Duress as a Defence Under International Criminal Law

  • Windell NortjeEmail author
  • Noëlle Quénivet


This chapter begins with an examination of the concept of defences in international criminal law before retracing the development and the application of the defence of duress in national and international law. It also sets out the theoretical differences between duress as a justification defence and as an excuse defence. A theoretical and jurisprudential analysis of the defence illustrates that because duress has so far been viewed as a justification under international criminal law, it is unlikely to be successfully invoked by children or adults. However, it appears that the International Criminal Court (ICC) Statute may allow for a wider use of the defence of duress. This chapter also explains the relevance of the ICC Statute in determining the requirements of duress under international law despite the fact that the ICC has no jurisdiction to prosecute children.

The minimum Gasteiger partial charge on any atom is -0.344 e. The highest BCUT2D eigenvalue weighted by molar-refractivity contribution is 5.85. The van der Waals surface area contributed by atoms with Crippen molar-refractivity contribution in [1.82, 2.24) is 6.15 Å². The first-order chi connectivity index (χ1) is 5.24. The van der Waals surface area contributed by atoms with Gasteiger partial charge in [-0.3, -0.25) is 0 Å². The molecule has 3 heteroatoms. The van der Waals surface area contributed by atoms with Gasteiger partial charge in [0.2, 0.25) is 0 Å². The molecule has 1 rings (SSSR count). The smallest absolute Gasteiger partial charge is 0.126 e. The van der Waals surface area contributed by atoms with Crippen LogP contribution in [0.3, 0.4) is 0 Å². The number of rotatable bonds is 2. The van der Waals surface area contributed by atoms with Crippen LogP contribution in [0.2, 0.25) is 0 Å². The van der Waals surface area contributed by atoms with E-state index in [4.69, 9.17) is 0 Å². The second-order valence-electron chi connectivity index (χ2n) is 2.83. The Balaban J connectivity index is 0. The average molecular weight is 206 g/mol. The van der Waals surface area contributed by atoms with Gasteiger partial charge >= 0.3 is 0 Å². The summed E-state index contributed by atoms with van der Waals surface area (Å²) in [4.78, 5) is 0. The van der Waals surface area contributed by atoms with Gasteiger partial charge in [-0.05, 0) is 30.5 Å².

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Authors and Affiliations

  1. 1.Faculty of LawUniversity of the Western CapeCape TownSouth Africa
  2. 2.Bristol Law SchoolUniversity of the West of EnglandBristolUK

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